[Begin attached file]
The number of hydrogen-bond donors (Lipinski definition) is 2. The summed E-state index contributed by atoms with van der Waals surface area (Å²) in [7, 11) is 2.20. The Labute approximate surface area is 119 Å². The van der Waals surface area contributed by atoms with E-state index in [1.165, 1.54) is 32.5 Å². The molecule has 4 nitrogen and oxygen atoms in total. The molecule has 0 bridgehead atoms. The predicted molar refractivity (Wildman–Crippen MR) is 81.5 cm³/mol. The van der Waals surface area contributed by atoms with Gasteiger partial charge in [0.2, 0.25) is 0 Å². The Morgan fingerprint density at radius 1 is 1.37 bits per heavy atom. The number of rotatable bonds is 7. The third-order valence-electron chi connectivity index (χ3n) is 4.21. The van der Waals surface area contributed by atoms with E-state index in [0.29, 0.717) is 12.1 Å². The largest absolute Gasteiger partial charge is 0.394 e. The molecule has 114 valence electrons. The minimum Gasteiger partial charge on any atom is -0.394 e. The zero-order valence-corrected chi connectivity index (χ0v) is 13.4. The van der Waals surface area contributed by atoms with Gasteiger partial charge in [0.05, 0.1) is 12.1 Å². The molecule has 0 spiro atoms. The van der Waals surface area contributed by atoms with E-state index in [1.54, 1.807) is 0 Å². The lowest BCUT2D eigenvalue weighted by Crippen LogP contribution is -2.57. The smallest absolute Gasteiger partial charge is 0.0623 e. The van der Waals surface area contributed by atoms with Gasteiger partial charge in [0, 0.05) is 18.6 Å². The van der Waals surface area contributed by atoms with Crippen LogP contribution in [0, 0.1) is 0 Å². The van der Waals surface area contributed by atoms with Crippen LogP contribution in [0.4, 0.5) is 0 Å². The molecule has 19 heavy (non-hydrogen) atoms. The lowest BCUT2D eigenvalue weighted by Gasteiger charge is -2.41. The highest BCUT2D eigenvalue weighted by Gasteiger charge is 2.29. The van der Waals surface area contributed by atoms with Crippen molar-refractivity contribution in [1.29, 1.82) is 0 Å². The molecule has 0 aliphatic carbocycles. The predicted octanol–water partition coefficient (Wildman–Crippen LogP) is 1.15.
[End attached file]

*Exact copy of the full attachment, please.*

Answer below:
The number of hydrogen-bond donors (Lipinski definition) is 2. The summed E-state index contributed by atoms with van der Waals surface area (Å²) in [7, 11) is 2.20. The Labute approximate surface area is 119 Å². The van der Waals surface area contributed by atoms with E-state index in [1.165, 1.54) is 32.5 Å². The molecule has 4 nitrogen and oxygen atoms in total. The molecule has 0 bridgehead atoms. The predicted molar refractivity (Wildman–Crippen MR) is 81.5 cm³/mol. The van der Waals surface area contributed by atoms with Gasteiger partial charge in [0.2, 0.25) is 0 Å². The Morgan fingerprint density at radius 1 is 1.37 bits per heavy atom. The number of rotatable bonds is 7. The third-order valence-electron chi connectivity index (χ3n) is 4.21. The van der Waals surface area contributed by atoms with E-state index in [0.29, 0.717) is 12.1 Å². The largest absolute Gasteiger partial charge is 0.394 e. The molecule has 114 valence electrons. The minimum Gasteiger partial charge on any atom is -0.394 e. The zero-order valence-corrected chi connectivity index (χ0v) is 13.4. The van der Waals surface area contributed by atoms with Gasteiger partial charge in [0.05, 0.1) is 12.1 Å². The molecule has 0 spiro atoms. The van der Waals surface area contributed by atoms with E-state index in [1.54, 1.807) is 0 Å². The lowest BCUT2D eigenvalue weighted by Crippen LogP contribution is -2.57. The smallest absolute Gasteiger partial charge is 0.0623 e. The van der Waals surface area contributed by atoms with Gasteiger partial charge in [0, 0.05) is 18.6 Å². The van der Waals surface area contributed by atoms with Crippen LogP contribution in [0, 0.1) is 0 Å². The van der Waals surface area contributed by atoms with Crippen LogP contribution in [0.4, 0.5) is 0 Å². The molecule has 19 heavy (non-hydrogen) atoms. The lowest BCUT2D eigenvalue weighted by Gasteiger charge is -2.41. The highest BCUT2D eigenvalue weighted by Gasteiger charge is 2.29. The van der Waals surface area contributed by atoms with Crippen molar-refractivity contribution in [1.29, 1.82) is 0 Å². The molecule has 0 aliphatic carbocycles. The predicted octanol–water partition coefficient (Wildman–Crippen LogP) is 1.15.